Big business has recently played a prominent role in cultural debates in the name ‘corporate social responsibility’.
However, the heavy investment in burnishing the corporate reputations – such as by backing the ‘Yes’ case during last year’s ‘Marriage Equality’ plebiscite – is producing poor returns.
By endorsing ‘progressive’ causes, business has hoped to earn political protection from left-wing attacks and be allowed to get on with the business of business.
However, conspicuous displays of corporate social responsibility are of penance that buy into the left’s narrative that business is inherently selfish, dishonest and corrupt.
Corporate support for Same-Sex Marriage, for example, didn’t stop the relentless calls for a Bank Royal Commission.
The problem with telling the public is that business has a guilty conscience, is that people will therefore think that business is guilty.
The abject failure of this approach has been underlined by Bill Shorten’s speech this week promising major re-regulation of workplace laws, in which the opposition leader foreshadowed the abolition of the ‘Enterprise Bargaining’ system.
The more flexible industrial relations arrangements that were first introduced under the Keating Labor Government in 1992 have allowed employers and employees to negotiate workplace agreements that boost productivity and profitability, while also increasing wages and guaranteeing jobs.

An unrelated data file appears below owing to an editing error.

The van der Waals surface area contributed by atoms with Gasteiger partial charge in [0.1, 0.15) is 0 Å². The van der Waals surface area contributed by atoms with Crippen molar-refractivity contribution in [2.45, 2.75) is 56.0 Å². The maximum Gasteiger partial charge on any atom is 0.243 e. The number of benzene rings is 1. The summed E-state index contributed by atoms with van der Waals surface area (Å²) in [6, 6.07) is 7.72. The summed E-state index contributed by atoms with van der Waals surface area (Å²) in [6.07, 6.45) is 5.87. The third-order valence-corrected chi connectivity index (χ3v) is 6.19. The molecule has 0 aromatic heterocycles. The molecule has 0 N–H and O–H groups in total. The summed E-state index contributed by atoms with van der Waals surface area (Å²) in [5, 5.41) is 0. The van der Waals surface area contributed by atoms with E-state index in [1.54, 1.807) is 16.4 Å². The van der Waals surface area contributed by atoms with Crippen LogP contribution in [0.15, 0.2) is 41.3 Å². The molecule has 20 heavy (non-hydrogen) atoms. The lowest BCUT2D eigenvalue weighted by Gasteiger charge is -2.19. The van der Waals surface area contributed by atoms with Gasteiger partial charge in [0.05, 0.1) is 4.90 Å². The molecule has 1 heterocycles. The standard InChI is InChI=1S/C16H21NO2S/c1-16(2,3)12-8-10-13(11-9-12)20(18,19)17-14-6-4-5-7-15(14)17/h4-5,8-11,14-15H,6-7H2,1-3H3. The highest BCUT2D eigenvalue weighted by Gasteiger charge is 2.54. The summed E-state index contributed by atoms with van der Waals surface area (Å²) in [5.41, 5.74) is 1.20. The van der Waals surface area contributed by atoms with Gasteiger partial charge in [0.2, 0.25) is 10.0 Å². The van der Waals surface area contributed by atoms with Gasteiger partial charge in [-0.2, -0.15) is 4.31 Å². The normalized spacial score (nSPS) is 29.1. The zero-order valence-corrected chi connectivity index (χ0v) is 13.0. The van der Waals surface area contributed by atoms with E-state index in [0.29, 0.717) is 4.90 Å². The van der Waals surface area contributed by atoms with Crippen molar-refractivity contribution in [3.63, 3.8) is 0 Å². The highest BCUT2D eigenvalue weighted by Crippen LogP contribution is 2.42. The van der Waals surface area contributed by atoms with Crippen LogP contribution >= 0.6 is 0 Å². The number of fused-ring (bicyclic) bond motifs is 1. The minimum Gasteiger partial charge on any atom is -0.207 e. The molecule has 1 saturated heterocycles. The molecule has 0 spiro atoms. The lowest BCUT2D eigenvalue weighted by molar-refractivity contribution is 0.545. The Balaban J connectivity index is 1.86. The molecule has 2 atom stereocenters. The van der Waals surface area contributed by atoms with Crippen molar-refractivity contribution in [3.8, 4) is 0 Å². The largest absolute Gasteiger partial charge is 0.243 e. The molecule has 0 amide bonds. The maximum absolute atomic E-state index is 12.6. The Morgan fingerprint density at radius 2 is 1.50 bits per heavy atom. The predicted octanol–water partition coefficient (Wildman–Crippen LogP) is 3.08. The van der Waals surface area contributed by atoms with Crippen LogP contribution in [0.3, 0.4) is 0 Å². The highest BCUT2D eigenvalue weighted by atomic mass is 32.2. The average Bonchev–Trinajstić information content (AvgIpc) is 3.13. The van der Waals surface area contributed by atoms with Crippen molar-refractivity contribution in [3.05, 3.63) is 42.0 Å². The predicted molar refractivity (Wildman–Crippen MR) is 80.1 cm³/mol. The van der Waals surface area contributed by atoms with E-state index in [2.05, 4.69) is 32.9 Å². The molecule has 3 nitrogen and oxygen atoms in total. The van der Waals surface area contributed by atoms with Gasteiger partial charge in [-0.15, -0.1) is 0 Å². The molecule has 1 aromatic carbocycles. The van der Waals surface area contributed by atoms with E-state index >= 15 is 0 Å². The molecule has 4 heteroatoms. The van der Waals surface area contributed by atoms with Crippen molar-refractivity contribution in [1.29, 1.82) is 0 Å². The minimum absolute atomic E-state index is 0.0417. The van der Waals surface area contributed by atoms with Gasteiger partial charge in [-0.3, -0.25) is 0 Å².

But at the command of far-Left ACTU President Sally McManus (who thinks unions don’t have to obey the law), Shorten is promising to scrap a system that has helped ensure the nation has enjoyed a world’s record 26 years of unbroken economic growth.
Reimposing union-domination of the workplace is a recipe for taking us back to the bitter industrial disputes and economic stagnation of the 1970s.
Shorten and the Unions have opportunistically seized on the issues of low wages growth and rising cost of living (due mainly to electricity prices) to pin the blame on ‘greedy’ corporations.
The effort to appease the social justice warriors over fashionable gender and environmental issues has clearly done nothing to stop the class warriors of the left from pursuing their core anti-business agenda.
In fact, sending the signal that business is selfish, greedy and immoral has made the political environment worse, and increased the likelihood that people will believe the claim that business is ripping off workers and that reregulation and unionisation of the workplace is justified.
The real way to stimulate wages growth is not to go back to the future in industrial relations, but to recapture the reforming spirit of the 1980s and 1990s that liberated the engines of productivity growth and led to real wage increases.
Ideally, this would involve revision of elements of the Gillard Government’s FairWork Act that prevents workplaces from operating in the best interests of both employers and employees.
The real corporate social responsibility of business to ensure that these enterprises are managed efficiently so they generate profits for shareholders and good jobs, wages, and conditions for employers.
However, it is increasingly difficult for business to make the case for economic reform without this being dismissed as simply more corporate greed and self-interest – an impression which, ironically, has been reinforced by all the corporate pandering to PC causes.
Jeremy Sammut is Senior Research Fellow at The Centre for Independent Studies